• Jon

      First, please use proper grammar, makes it easier to read.

      Second, civilian costs and military costs aren’t the same.

      Third, you clearly don’t know a thing about being a door kicker. The M468, M4, M16, etc. are NOT “machine guns.” They are assault rifles. A machine gun is an M249, M240, M2. Save me some time and look up the proper definition of both. A night vision device that costs $180 is no better than the crap that came with Modern Warfare fan-nut-special-edition. Military night vision is at least Generation III, and would cost you (a civilian) around $5,000. And a soldier will only need such a device if it was mission dependent, a better option would be an Eotech, Aimpoint, or Trijicon optic. Door kickers in the Stan and Iraq already have shotguns, including a modular under barrel gun that can attach to the bottom rail of their M4. Also, the US military service pistol is the M9 Barretta, not a Glock (special forces operators do use Glocks, however). And no, a 357 would NOT be my round of choice, a better solution would be to allow the military to adopt jacketed hollow points like LE and civilians can use. A 9mm works just fine when you’re using something other than full metal jacket. Finally, the longest recorded sniper kill was with a .338 Lapua, not a .50, not a .416, and not a .300 (which is what the US Army is converting their M24s to).

      Now please go back to reading your gun magazines and have fun with your gun collection. If you want to learn more, please contact your local recruiter and serve your country.

  • warfighter

    I can’t believe with all these posts, no one points to the obvious and it is obvious. Three round burst is best for the mass deployed who tend to get trigger happy in combat situations and full auto for SOF. Most SAW’s that I have seen in combat waste 400 rounds of ammo in less that 10 minutes! Why, because the guy behind it is jacked up with a lead finger. Yes, that is what it is for but precisely the reason why the standard issue should never have full auto. Because our guys on the frontlines would turn into sprayers, which they still do even with the present day burst. Keep the M4 at full auto for SOF and the standard issue at 3 round for the rest, end of story. Those with a cool head no when to use full auto and when not to.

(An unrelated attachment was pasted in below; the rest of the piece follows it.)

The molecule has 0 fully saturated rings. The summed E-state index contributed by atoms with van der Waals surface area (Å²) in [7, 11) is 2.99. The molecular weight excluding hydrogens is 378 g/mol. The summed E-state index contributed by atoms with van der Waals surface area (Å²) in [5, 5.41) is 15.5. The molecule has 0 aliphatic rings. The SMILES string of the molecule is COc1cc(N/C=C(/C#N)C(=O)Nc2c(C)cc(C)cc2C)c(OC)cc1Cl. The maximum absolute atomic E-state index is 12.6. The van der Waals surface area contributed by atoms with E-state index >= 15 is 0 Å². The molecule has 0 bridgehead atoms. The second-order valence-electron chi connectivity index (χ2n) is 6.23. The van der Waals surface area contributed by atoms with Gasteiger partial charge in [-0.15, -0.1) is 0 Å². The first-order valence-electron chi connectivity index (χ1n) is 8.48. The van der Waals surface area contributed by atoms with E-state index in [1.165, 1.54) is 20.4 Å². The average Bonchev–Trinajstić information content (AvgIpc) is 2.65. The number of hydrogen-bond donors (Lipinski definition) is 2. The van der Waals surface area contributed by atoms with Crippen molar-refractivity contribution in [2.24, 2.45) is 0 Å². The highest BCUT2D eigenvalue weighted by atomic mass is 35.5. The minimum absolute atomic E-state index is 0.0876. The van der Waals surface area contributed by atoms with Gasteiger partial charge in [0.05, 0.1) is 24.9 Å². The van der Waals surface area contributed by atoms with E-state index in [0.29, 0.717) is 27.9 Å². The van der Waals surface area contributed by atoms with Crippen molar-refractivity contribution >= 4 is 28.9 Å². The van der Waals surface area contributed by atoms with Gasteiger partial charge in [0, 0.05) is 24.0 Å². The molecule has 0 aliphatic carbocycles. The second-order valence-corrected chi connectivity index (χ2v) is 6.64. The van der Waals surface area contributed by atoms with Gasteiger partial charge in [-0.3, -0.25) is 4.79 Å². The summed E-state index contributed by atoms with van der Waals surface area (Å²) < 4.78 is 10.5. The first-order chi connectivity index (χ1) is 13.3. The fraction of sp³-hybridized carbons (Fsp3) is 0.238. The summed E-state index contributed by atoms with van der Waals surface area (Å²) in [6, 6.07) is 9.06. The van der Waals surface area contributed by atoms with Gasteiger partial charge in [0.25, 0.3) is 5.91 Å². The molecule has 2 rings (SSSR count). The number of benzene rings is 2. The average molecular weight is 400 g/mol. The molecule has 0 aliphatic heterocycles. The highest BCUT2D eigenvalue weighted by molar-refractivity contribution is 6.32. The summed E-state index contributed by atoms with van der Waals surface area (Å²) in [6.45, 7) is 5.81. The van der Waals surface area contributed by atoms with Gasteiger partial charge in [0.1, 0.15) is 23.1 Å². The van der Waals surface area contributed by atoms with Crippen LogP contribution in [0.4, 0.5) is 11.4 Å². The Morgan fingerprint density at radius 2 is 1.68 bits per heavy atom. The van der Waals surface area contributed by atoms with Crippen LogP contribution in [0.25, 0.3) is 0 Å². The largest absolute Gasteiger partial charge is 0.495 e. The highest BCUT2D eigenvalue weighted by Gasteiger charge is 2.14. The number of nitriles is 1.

• Guest B

    I never forget watching the Twilight Zone Movie when the grunts in the Nam story go full automatic with their M16s ( apparently after shooting Sergeant Neidermeyer–Animal House joke ), the amount of bullets the platoon put out was amazing. I don’t think that “full auto” is really the big issue. I have a hunch that getting rid of the 3round burst is what the real goal is.

    Another thing, why does the US continue on abiding by the Hague Convention prohibition of hollowpoint projectiles? That would make the smaller 5.56mm projectiles yaw at nearly all distances. I believe the Russians use hollowpoints in their AK74s. Besides, how can hollowpoint projectiles be “excessive” compared to white phosphurus rounds, AC 130 gunships etc? It would simply be more of a life-saver for our troops.

    • Jon

      I have no idea, but I’m glad that state side my XDM 9mm is loaded up with 20 rounds of jacketed hollow points.

  • Jon

    HK416s yes, SCARs, no. The SCAR-H was adopted because it fills a capability gap, but the SCAR-L was not well received and was cut due to costs. Go to and forums and you’ll find plenty of posts of snake eaters and rangers not liking the SCAR and preferring the good ol’ M4.

  • Jon

    Volume of fire isn’t as effective as an accurate high rate of fire. I don’t care much for the bullets wizzing fifty feet over my head, its the ones bouncing in the dirt at my feet and chipping the wall behind me that I’m worried about.

  • Jon

    Also, carrying a SAW makes you a high priority target along with officers and medics. If the bad guys are smart (which they are) they’ll go for the SAW gunners first. This is common sense so saying this isn’t violating opsec. Now, because the M27 is an AR platform, the enemy can’t pick off the auto riflemen because it will be harder to distinguish between the M27 and the M16.

  • RustyShovel